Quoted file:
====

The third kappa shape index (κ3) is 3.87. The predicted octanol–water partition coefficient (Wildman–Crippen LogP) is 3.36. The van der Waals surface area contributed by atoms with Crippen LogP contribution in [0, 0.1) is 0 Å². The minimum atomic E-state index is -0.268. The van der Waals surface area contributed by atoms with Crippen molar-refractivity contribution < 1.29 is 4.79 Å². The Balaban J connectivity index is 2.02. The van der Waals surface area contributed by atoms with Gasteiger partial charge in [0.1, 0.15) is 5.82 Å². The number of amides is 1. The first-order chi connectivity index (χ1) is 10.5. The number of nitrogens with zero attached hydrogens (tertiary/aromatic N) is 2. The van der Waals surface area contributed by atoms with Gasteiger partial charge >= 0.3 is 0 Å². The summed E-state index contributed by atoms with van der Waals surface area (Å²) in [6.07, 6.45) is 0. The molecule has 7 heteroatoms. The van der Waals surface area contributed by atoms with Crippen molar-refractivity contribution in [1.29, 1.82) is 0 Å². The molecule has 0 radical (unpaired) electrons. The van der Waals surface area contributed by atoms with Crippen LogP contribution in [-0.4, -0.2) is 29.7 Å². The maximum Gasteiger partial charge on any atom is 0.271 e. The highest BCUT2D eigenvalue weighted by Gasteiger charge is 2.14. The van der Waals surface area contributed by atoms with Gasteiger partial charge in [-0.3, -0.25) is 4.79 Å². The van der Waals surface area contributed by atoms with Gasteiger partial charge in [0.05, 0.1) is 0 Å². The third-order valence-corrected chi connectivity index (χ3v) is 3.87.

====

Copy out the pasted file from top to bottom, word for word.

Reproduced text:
The third kappa shape index (κ3) is 3.87. The predicted octanol–water partition coefficient (Wildman–Crippen LogP) is 3.36. The van der Waals surface area contributed by atoms with Crippen LogP contribution in [0, 0.1) is 0 Å². The minimum atomic E-state index is -0.268. The van der Waals surface area contributed by atoms with Crippen molar-refractivity contribution < 1.29 is 4.79 Å². The Balaban J connectivity index is 2.02. The van der Waals surface area contributed by atoms with Gasteiger partial charge in [0.1, 0.15) is 5.82 Å². The number of amides is 1. The first-order chi connectivity index (χ1) is 10.5. The number of nitrogens with zero attached hydrogens (tertiary/aromatic N) is 2. The van der Waals surface area contributed by atoms with Gasteiger partial charge >= 0.3 is 0 Å². The summed E-state index contributed by atoms with van der Waals surface area (Å²) in [6.07, 6.45) is 0. The molecule has 7 heteroatoms. The van der Waals surface area contributed by atoms with Crippen molar-refractivity contribution in [1.29, 1.82) is 0 Å². The molecule has 0 radical (unpaired) electrons. The van der Waals surface area contributed by atoms with Crippen LogP contribution in [-0.4, -0.2) is 29.7 Å². The maximum Gasteiger partial charge on any atom is 0.271 e. The highest BCUT2D eigenvalue weighted by Gasteiger charge is 2.14. The van der Waals surface area contributed by atoms with Gasteiger partial charge in [-0.3, -0.25) is 4.79 Å². The van der Waals surface area contributed by atoms with Gasteiger partial charge in [0.05, 0.1) is 0 Å². The third-order valence-corrected chi connectivity index (χ3v) is 3.87.